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Dickens v. Boddy

Supreme Judicial Court of Maine

July 7, 2015

AMY E. (BODDY) DICKENS
v.
WILLIAM JOHN BODDY

Submitted On Briefs: June 2, 2015.

Judgment affirmed.

On the briefs: William John Boddy, appellant, Pro se.

Barbara A. Cardone, Esq., Lanham Blackwell & Baber, Bangor, for appellee Amy E. Dickens.

Panel: SAUFLEY, C.J., and ALEXANDER, GORMAN, JABAR, and HJELM, JJ.

OPINION

Page 723

ALEXANDER, J.

[¶1] William John Boddy appeals from a judgment entered in the District Court (Ellsworth, Mitchell, J. ) denying, in part, his motion to modify a divorce judgment. Boddy contends that the court was compelled by the evidence to find that he was providing substantially equal care to his child and to adjust his child support obligation accordingly, and that it clearly erred by finding no substantial change in circumstances sufficient to modify the child's residency. Thus, Boddy contends, the court abused its discretion by denying his motion as to these issues.[1] We affirm.

I. CASE HISTORY

[¶2] William John Boddy and Amy E. Dickens (formerly Amy D. Boddy) were married in Eastbrook in July 2007 and have one child. Dickens filed a complaint for divorce in April 2008, and the two were divorced by a judgment entered by the District Court (Ellsworth, Staples, J. ) in June 2010. The original judgment provided for shared parental rights and responsibilities of the parties' child, awarded Dickens primary residency, required Boddy to pay $142.74 weekly in child support, and appointed a parenting coordinator.

[¶3] Boddy moved to modify the judgment in December 2011. In March 2013, the court ( Field, J. ) modified the divorce judgment by an order that maintained primary residency with Dickens and shared parental rights and responsibilities between the parties, but provided a new schedule for parent/child contact, which placed the child with her father every other Wednesday to Sunday during the school year and every other week for the full week during summer vacations. In addition, the court reduced Boddy's weekly child support obligation from $57.75, the sum indicated by the child support guidelines, to $35.82, " in recognition of [Boddy's] substantially equal time with the child during the summer months." See 19-A M.R.S. § 2006(5)(D-1) (2014). At the time that the 2013 order issued, Boddy was unemployed.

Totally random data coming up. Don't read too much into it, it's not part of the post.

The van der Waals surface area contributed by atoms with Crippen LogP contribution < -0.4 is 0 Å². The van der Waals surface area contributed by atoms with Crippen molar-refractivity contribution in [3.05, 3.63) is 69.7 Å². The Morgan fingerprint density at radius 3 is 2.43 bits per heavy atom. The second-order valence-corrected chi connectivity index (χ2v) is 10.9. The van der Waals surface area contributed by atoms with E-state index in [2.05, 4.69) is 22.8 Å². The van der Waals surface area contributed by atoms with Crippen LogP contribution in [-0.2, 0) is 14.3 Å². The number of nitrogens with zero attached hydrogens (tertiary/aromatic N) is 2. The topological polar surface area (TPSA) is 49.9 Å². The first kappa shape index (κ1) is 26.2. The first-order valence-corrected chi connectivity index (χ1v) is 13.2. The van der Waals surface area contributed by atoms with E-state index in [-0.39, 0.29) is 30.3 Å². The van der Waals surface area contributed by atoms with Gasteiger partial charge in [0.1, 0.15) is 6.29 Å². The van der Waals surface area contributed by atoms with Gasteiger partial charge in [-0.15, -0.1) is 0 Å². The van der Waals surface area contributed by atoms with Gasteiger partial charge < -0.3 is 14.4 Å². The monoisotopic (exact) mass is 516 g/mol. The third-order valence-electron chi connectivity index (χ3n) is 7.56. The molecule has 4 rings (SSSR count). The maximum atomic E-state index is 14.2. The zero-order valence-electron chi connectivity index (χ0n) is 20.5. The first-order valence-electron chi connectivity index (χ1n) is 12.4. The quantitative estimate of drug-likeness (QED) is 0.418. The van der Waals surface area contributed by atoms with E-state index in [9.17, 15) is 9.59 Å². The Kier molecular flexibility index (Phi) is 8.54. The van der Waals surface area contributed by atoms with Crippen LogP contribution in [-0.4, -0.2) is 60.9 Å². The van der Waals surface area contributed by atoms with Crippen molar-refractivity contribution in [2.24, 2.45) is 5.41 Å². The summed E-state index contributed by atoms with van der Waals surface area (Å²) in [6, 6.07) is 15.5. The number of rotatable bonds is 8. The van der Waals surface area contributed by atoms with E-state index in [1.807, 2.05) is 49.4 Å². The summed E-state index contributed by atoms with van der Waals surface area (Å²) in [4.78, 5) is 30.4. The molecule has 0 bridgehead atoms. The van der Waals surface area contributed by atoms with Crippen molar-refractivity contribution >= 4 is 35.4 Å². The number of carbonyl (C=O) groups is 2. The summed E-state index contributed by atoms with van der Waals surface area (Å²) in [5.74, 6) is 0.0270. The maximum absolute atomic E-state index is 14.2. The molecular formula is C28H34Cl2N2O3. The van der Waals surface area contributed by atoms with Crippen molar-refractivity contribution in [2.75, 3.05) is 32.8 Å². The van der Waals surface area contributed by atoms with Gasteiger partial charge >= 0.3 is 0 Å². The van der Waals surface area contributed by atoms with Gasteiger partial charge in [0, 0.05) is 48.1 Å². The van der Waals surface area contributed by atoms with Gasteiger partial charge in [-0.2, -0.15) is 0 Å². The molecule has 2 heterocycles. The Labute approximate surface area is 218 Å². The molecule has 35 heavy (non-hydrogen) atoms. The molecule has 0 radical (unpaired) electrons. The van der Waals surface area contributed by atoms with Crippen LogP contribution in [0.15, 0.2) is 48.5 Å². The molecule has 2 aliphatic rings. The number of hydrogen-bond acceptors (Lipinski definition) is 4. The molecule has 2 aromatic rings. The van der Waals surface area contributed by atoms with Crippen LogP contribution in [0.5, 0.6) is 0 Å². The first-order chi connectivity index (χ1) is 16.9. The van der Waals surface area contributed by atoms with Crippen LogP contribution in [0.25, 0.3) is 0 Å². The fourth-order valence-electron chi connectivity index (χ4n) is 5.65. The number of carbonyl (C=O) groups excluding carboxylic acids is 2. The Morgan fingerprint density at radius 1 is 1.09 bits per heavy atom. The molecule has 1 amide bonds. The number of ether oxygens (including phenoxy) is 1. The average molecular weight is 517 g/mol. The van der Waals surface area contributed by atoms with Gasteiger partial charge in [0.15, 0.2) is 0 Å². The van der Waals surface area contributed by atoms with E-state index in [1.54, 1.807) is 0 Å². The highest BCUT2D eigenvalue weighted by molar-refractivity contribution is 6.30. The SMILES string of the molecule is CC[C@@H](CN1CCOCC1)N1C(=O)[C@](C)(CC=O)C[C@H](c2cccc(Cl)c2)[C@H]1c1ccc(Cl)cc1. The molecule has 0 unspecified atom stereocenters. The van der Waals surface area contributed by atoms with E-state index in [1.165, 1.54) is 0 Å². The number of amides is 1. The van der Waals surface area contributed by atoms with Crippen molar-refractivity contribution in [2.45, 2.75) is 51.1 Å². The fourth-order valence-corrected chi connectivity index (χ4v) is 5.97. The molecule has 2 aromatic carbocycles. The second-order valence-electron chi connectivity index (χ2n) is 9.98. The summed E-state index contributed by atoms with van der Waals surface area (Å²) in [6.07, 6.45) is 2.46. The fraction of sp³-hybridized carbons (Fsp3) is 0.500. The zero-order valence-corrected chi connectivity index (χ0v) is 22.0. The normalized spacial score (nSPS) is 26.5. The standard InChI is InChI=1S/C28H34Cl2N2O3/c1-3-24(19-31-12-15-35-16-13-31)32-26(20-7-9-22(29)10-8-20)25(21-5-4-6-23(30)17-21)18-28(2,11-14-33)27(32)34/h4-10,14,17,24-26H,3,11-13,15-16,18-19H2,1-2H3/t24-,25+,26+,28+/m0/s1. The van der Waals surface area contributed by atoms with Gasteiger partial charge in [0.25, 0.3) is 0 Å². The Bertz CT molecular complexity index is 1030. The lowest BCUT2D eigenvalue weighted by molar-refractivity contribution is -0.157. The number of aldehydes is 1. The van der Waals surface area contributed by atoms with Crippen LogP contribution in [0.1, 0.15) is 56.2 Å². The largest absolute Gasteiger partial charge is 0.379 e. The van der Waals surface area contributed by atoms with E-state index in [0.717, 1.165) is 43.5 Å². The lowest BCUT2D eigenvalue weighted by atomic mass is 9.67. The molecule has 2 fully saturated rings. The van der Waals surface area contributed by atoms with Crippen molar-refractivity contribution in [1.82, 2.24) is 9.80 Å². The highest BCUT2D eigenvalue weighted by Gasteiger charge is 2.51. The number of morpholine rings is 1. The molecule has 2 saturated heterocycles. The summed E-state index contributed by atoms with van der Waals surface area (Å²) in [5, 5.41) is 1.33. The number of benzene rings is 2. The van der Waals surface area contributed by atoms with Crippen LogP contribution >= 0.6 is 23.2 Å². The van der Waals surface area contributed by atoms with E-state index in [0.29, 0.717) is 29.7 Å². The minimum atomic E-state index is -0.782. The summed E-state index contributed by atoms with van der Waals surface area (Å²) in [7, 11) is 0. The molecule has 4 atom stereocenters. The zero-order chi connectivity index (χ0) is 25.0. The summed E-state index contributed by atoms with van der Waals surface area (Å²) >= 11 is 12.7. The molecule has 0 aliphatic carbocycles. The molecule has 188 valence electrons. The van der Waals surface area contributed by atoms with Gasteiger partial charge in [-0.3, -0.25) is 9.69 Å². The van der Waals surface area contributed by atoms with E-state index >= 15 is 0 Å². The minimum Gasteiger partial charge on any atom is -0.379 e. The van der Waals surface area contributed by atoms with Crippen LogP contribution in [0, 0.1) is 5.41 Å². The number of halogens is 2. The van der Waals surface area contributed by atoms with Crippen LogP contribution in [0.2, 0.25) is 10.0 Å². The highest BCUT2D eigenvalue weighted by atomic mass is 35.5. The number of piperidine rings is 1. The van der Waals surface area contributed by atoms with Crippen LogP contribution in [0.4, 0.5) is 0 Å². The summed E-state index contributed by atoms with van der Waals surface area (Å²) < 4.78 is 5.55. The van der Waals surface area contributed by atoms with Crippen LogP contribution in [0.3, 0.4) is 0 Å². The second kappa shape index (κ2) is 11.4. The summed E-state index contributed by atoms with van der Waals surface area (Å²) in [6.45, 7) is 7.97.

[¶4] Recognizing that the child would begin school in the fall of 2013, the court also provided that " [a]t the conclusion of the child's second grade school year, or June of 2016, whichever occurs first, the parties shall assess the appropriateness of a move to a year round equal, shared parental residential arrangement for her."

[¶5] One year later, Boddy filed a second motion to modify. By this time, he had become employed and was earning slightly less than was Dickens. In that motion, Boddy asserted that there had been three changes in circumstances: (1) his income had increased by over twenty percent, (2) he had been providing substantially equal care for the past year, and (3) the child had started attending school. Boddy requested that the court declare that the parties were currently providing substantially equal care for the child pursuant to 19-A M.R.S. § 2006(5)(D-1) and provide for shared residence between the parties. See 19-A M.R.S. § 1653(2)(D) (2014).

[¶6] The court ( Mitchell, J. ) held a hearing on the motion in September 2014. Both parties provided child support affidavits and testified as to their respective incomes. Boddy testified that he did not seek to modify the parent/child contact

Page 724

arrangement but wanted the court to recognize that his involvement in the child's life under the present contact schedule was sufficient to qualify as " substantially equal care" pursuant to 19-A M.R.S. § 2006(5)(D-1). He testified that in addition to the time he spends with the child when she is at his residence, Boddy spends time with her by attending and supporting her at events in the community, including coaching and attending her soccer games and other activities. Boddy testified that if the court did not recognize substantially equal care and create a child support obligation to reflect that finding, he would not be able to provide as much for his child while she is with him because of his increased support obligation.[2]